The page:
Mobility’s future: An investment reality check

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In 2020, the global COVID-19 pandemic triggered one of the worst economic downturns in a generation, and the mobility industry was one of the most heavily affected sectors. The crisis has given automotive OEMs, suppliers, and other mobility players a new revenue and profit mandate: develop a sustainable business strategy that aligns with the realities of the next normal.

To help both incumbents and new businesses achieve this vision, we recently reviewed the landscape for mobility start-up and investment. In addition to looking at the amounts invested by and into specific companies, we identified the technologies that attracted the most funding, focusing on 17 critical categories related to automation, connectivity, electrification, and smart mobility (ACES).

To gain a competitive edge, invest wisely

Despite the global pandemic, mobility players cannot ignore ACES-related developments if they wish to achieve a competitive edge over the next decade. (See sidebar, “Understanding the ACES trends,” for more information on recent technological advances). Even though the current economic landscape has increased financial pressures on mobility players, ACES technologies will continue to evolve and disrupt the automotive landscape.

While all the areas of ACES remain in play, the pandemic has introduced major uncertainties that could complicate technology investment. As our consumer surveys showed, business and leisure travel around the globe has dropped significantly. Moreover, consumers now consider shared modes of transport, such as ride services or subways, less safe than private modes. Such changes could have a lasting impact on transportation preferences and patterns, even after the pandemic abates.

To ensure their future success in this changing environment, company leaders must take two steps. First, they must review potential ACES investment themes and identify the most promising ones, since it would be impossible for a single player to pursue all trends. (When it comes to ACES, the old gambler’s line about knowing when to hold or fold is appropriate.) Second, companies must create a plan that supports their selected investment priorities. It should describe the specific technologies or assets that merit investment and how the company will spend money to achieve the desired capabilities. The “how” part raises some strategic questions, such as whether companies should pursue ACES trends in-house, strike a partnership, or go the M&A route.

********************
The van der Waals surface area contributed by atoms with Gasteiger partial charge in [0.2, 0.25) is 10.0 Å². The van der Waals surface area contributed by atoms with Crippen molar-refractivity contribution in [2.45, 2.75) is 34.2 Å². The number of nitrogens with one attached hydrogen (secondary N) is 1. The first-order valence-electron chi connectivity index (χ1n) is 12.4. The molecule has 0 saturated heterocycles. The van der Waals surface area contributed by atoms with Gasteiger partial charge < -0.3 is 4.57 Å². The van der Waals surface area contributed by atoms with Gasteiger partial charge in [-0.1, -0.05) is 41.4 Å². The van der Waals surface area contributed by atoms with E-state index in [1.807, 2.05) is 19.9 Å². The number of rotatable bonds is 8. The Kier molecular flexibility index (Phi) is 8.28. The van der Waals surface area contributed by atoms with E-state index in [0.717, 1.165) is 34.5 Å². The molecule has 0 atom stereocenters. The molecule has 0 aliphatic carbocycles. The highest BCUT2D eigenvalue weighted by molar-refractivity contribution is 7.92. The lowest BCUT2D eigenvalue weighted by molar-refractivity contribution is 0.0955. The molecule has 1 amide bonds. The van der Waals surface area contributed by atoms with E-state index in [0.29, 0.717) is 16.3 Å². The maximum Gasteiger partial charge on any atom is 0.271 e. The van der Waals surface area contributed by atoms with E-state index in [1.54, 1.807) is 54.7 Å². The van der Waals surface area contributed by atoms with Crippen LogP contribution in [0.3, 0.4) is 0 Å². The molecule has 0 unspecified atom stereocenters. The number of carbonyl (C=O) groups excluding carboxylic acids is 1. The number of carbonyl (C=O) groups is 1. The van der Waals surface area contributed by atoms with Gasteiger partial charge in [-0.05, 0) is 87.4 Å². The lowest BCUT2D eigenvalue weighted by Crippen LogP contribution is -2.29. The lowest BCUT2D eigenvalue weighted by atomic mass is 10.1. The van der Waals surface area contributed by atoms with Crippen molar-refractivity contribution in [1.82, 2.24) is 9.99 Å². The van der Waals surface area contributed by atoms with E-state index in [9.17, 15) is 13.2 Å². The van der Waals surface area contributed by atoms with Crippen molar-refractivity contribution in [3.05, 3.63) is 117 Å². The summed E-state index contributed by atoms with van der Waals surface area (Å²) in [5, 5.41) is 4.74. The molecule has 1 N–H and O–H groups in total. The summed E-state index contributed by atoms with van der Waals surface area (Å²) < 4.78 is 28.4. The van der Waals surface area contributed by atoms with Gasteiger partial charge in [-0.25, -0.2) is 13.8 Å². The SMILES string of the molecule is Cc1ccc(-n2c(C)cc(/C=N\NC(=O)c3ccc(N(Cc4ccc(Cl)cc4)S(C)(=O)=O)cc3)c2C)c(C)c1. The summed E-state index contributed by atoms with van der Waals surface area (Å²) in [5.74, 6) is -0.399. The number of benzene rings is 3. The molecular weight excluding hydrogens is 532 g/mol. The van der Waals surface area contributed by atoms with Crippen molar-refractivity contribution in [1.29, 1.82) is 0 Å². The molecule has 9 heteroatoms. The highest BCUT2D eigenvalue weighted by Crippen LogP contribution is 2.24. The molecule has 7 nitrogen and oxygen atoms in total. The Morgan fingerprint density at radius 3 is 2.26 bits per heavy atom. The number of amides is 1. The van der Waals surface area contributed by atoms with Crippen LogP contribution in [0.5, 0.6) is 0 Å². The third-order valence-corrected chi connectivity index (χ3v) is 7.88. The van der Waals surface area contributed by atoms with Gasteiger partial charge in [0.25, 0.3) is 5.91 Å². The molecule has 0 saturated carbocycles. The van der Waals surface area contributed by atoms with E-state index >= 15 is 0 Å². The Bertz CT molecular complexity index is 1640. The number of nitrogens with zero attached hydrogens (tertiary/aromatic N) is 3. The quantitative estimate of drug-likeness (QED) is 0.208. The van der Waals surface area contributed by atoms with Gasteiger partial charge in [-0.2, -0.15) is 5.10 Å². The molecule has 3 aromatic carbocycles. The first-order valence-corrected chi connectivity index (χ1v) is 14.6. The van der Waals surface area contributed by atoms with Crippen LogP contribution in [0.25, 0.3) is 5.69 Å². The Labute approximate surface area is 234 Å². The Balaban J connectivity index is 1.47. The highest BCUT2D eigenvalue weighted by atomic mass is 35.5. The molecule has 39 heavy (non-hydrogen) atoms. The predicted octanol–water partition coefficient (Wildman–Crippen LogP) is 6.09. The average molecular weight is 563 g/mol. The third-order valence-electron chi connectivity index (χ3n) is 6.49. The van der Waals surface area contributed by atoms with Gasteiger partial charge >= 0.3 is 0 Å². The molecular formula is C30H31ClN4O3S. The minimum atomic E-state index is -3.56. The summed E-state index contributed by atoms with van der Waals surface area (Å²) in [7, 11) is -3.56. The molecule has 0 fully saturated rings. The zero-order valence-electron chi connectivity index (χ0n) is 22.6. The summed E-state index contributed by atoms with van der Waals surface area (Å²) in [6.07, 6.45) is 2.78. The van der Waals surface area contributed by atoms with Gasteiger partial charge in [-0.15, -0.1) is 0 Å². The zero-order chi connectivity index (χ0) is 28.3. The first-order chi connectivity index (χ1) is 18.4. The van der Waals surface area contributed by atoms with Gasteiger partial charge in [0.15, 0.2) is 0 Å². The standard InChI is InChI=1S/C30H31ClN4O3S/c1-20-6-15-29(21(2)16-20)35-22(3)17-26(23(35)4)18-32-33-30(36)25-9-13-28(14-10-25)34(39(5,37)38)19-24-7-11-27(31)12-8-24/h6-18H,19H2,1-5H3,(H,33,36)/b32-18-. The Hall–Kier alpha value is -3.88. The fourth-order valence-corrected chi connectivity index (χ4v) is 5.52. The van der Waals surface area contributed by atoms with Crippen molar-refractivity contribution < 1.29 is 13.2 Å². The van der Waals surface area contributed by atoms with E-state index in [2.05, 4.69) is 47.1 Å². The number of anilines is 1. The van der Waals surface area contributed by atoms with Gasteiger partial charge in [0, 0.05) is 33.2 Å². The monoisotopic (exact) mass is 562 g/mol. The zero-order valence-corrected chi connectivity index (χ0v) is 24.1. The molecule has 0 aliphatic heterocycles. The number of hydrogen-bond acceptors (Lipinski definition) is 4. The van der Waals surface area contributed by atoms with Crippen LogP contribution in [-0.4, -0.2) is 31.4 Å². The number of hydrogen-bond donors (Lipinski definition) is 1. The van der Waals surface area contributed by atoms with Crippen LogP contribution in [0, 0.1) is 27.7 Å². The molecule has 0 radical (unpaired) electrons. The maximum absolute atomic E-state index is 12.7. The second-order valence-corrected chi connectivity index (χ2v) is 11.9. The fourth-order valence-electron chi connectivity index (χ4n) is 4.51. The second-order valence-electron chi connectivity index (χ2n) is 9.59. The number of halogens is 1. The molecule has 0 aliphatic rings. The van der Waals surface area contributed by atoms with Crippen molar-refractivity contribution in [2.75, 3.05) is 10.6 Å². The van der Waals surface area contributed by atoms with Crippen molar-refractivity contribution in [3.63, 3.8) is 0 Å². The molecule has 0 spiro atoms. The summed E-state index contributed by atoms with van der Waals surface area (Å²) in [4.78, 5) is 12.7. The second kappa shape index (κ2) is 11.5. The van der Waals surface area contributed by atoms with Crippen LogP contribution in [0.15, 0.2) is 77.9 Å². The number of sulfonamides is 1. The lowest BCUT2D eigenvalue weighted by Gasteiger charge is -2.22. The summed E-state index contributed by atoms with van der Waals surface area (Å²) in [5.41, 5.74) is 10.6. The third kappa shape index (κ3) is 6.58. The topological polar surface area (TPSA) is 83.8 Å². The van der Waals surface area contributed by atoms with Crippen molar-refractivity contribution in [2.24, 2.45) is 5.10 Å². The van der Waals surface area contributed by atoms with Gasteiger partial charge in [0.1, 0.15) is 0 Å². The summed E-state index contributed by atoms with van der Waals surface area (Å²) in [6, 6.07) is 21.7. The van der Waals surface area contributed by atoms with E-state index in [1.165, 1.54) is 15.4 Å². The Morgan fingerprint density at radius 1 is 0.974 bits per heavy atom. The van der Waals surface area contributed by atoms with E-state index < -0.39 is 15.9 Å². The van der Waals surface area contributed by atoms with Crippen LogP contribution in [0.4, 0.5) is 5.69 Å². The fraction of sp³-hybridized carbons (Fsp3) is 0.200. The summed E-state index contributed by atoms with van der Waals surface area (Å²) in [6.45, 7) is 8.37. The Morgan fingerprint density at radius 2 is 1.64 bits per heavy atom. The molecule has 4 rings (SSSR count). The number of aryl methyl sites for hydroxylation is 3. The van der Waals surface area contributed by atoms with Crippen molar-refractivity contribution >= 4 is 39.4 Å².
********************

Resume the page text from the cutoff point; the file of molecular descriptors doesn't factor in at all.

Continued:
The continuing relevance of ACES

Since 2010, investors have poured nearly $330 billion into more than 2,000 mobility companies focused on ACES, with over $80 billion of this amount invested since the beginning of 2019 alone (Exhibit 1). About two-thirds of the total investment, or $206 billion, went to autonomous-vehicle (AV) technologies and smart mobility. A lower amount—about $123 billion—went to connectivity and electric vehicles (EVs), suggesting that companies prefer to develop these technologies in-house, rather than by pursuing inorganic growth.

Investors have spent nearly $330 billion on mobility technologies, with two-thirds going to autonomous technology and smart mobility.

Recent investments have flattened. After a decade of steady growth in average annual investments in mobility companies, our analysis reveals an overall flattening of specific expenditures for the first time. The drop has been particularly intense in e-hailing and infotainment. (The former drove the early market but has recently seen an investment decline.) Meanwhile, investments in operational technologies remain small but continue to increase, particularly for car sharing, charging stations, and battery technologies, with a total of $29 billion invested since 2010. It is important to note that this trend was under way well before the pandemic.

Our analysis also reveals an acceleration of patent-filing activity across all four ACES technologies, suggesting a greater emphasis on in-house development and a move toward operationalizing prior investments.

Technology investments during the COVID-19 pandemic. Investment in future-mobility technologies has continued throughout the pandemic. For example, a US automaker reached an agreement with another auto company in the spring of 2020 to develop new EVs, using the second brand’s battery technologies. Later that year, a commercial-vehicle manufacturer announced partnerships with two technology companies to develop AVs. According to our analysis, investment in mobility technologies totaled $39 billion through October 2020, suggesting that total spending for the year will likely be similar to the $51 billion seen in 2019. Overall technology investments have been decelerating in recent years, well before the pandemic increased economic pressures.